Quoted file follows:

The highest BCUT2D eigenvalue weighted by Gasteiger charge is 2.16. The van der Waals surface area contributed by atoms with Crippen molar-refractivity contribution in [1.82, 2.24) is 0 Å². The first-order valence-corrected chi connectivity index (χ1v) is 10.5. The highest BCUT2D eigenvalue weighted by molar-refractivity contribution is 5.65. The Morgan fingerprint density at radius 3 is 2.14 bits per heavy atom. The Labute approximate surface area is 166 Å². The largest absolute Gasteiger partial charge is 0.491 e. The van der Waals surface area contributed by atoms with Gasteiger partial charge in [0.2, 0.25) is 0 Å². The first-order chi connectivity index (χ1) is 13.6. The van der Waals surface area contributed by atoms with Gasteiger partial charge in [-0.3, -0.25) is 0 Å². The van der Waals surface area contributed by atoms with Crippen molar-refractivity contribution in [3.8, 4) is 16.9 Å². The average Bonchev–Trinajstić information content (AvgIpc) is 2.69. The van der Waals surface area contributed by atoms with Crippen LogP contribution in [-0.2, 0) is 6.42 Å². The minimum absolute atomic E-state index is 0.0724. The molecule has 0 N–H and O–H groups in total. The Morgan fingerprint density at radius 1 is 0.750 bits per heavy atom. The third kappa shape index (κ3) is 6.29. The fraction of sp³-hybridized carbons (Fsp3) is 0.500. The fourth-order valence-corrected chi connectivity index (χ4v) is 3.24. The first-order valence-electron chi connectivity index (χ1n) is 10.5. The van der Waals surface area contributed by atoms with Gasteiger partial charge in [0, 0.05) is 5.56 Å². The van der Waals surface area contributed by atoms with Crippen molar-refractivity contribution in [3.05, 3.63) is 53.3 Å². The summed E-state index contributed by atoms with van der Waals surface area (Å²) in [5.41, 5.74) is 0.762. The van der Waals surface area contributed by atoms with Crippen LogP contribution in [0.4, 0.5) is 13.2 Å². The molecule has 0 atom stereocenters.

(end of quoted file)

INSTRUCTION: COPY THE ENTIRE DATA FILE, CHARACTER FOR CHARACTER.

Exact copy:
The highest BCUT2D eigenvalue weighted by Gasteiger charge is 2.16. The van der Waals surface area contributed by atoms with Crippen molar-refractivity contribution in [1.82, 2.24) is 0 Å². The first-order valence-corrected chi connectivity index (χ1v) is 10.5. The highest BCUT2D eigenvalue weighted by molar-refractivity contribution is 5.65. The Morgan fingerprint density at radius 3 is 2.14 bits per heavy atom. The Labute approximate surface area is 166 Å². The largest absolute Gasteiger partial charge is 0.491 e. The van der Waals surface area contributed by atoms with Gasteiger partial charge in [0.2, 0.25) is 0 Å². The first-order chi connectivity index (χ1) is 13.6. The van der Waals surface area contributed by atoms with Gasteiger partial charge in [-0.3, -0.25) is 0 Å². The van der Waals surface area contributed by atoms with Crippen molar-refractivity contribution in [3.8, 4) is 16.9 Å². The average Bonchev–Trinajstić information content (AvgIpc) is 2.69. The van der Waals surface area contributed by atoms with Crippen LogP contribution in [-0.2, 0) is 6.42 Å². The minimum absolute atomic E-state index is 0.0724. The molecule has 0 N–H and O–H groups in total. The Morgan fingerprint density at radius 1 is 0.750 bits per heavy atom. The third kappa shape index (κ3) is 6.29. The fraction of sp³-hybridized carbons (Fsp3) is 0.500. The fourth-order valence-corrected chi connectivity index (χ4v) is 3.24. The first-order valence-electron chi connectivity index (χ1n) is 10.5. The van der Waals surface area contributed by atoms with Gasteiger partial charge in [0, 0.05) is 5.56 Å². The van der Waals surface area contributed by atoms with Crippen molar-refractivity contribution in [3.05, 3.63) is 53.3 Å². The summed E-state index contributed by atoms with van der Waals surface area (Å²) in [5.41, 5.74) is 0.762. The van der Waals surface area contributed by atoms with Crippen LogP contribution in [0.4, 0.5) is 13.2 Å². The molecule has 0 atom stereocenters.